Monday, 7 July 2014
The Clouds and Earth's Radiant Energy System (CERES) Fast Longwave And SHortwave Radiative Fluxes (FLASHFlux) data products were introduced at the NASA Langley Research Center to address the needs of the science community for global surface and top-of-atmosphere (TOA) radiative fluxes on a near real-time basis. This has been accomplished by enhancing the speed of CERES processing using simplified calibration and averaging techniques and fast radiation parameterizations to produce fluxes within a week of real-time. While the resulting products are not considered to be sufficiently accurate for studying long-term climate trends, they satisfy the needs for many near real-time scientific data analyses and industrial applications.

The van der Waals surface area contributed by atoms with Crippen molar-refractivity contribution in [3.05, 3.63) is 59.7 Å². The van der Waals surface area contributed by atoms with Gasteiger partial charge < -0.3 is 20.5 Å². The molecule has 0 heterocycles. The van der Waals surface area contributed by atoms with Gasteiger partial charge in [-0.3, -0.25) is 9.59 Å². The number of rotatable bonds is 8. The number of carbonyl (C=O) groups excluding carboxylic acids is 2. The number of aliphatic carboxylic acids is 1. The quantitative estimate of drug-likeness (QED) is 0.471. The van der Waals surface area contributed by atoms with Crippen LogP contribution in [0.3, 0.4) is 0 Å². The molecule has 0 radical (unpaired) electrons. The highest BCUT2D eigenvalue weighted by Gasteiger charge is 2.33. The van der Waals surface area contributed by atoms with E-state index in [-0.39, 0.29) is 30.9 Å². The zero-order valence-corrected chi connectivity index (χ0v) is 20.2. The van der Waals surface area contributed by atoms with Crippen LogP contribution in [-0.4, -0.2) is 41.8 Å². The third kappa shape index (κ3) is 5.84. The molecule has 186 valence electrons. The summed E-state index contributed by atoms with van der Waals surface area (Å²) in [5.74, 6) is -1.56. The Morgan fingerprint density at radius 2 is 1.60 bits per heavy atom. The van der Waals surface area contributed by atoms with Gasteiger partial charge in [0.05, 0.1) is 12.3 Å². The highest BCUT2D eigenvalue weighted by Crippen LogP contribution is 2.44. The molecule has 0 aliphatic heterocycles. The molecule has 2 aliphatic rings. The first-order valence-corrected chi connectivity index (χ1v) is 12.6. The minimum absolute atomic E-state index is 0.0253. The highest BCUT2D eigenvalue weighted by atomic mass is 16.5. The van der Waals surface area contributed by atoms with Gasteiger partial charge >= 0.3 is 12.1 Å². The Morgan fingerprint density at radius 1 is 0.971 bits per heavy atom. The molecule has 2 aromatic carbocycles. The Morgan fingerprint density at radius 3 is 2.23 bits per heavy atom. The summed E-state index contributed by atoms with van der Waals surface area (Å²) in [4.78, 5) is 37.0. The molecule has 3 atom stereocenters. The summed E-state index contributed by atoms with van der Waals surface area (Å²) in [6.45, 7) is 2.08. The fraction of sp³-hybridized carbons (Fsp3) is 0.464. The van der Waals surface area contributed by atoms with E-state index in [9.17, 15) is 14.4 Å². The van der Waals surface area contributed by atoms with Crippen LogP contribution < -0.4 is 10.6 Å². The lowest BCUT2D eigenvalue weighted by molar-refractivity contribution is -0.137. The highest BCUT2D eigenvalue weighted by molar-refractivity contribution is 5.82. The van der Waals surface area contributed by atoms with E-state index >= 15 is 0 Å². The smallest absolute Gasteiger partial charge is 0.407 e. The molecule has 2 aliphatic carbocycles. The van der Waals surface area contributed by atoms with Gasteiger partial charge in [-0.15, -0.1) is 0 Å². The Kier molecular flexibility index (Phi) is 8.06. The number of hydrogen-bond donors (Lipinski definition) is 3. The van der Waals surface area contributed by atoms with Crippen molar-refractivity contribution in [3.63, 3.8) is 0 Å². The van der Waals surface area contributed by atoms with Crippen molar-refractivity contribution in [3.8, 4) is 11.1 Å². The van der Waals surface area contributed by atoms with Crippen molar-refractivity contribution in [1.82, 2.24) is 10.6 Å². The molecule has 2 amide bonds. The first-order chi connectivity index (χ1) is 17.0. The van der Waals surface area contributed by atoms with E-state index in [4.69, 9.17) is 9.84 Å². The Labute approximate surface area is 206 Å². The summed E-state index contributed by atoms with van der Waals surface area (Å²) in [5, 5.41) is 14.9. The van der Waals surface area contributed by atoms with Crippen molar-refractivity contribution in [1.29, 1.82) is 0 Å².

One of the uses of FLASHFlux data is for the evaluation of flux variability and extremes relative to climatological means. Normalizing FLASHFlux TOA fluxes with CERES Energy Balance And Filled (EBAF) TOA fluxes on a global scale, we are able to provide one-year flux change and flux anomalies relative to the EBAF TOA climatology for the State of the Climate report. In this presentation, we extend our analysis to assess the seasonal variability and extremes for the year 2013 on a 1-degree regional scale. We also highlight the differences between FLASHFlux surface model compare to the EBAF surface model and assess the feasibility of normalizing the FLASHFLux surface model to EBAF surface model on a regional scale.
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